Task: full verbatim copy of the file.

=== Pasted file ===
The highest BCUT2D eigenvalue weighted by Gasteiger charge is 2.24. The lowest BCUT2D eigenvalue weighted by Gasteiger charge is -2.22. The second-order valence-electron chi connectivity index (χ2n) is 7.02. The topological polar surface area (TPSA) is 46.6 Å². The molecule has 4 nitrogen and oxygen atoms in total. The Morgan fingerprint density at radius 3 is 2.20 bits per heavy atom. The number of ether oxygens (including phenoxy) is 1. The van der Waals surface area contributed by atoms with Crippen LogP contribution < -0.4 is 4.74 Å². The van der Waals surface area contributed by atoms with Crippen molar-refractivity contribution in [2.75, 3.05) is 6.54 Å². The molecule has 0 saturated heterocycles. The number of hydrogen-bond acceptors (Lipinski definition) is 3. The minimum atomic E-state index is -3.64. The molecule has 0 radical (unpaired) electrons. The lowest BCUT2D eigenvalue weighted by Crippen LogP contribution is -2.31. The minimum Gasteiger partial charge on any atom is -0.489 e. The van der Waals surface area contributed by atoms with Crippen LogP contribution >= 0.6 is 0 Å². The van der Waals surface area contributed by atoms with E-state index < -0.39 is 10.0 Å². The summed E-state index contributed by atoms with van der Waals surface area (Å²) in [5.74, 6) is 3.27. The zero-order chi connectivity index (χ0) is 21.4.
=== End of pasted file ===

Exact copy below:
The highest BCUT2D eigenvalue weighted by Gasteiger charge is 2.24. The lowest BCUT2D eigenvalue weighted by Gasteiger charge is -2.22. The second-order valence-electron chi connectivity index (χ2n) is 7.02. The topological polar surface area (TPSA) is 46.6 Å². The molecule has 4 nitrogen and oxygen atoms in total. The Morgan fingerprint density at radius 3 is 2.20 bits per heavy atom. The number of ether oxygens (including phenoxy) is 1. The van der Waals surface area contributed by atoms with Crippen LogP contribution < -0.4 is 4.74 Å². The van der Waals surface area contributed by atoms with Crippen molar-refractivity contribution in [2.75, 3.05) is 6.54 Å². The molecule has 0 saturated heterocycles. The number of hydrogen-bond acceptors (Lipinski definition) is 3. The minimum atomic E-state index is -3.64. The molecule has 0 radical (unpaired) electrons. The lowest BCUT2D eigenvalue weighted by Crippen LogP contribution is -2.31. The minimum Gasteiger partial charge on any atom is -0.489 e. The van der Waals surface area contributed by atoms with Crippen LogP contribution >= 0.6 is 0 Å². The van der Waals surface area contributed by atoms with E-state index < -0.39 is 10.0 Å². The summed E-state index contributed by atoms with van der Waals surface area (Å²) in [5.74, 6) is 3.27. The zero-order chi connectivity index (χ0) is 21.4.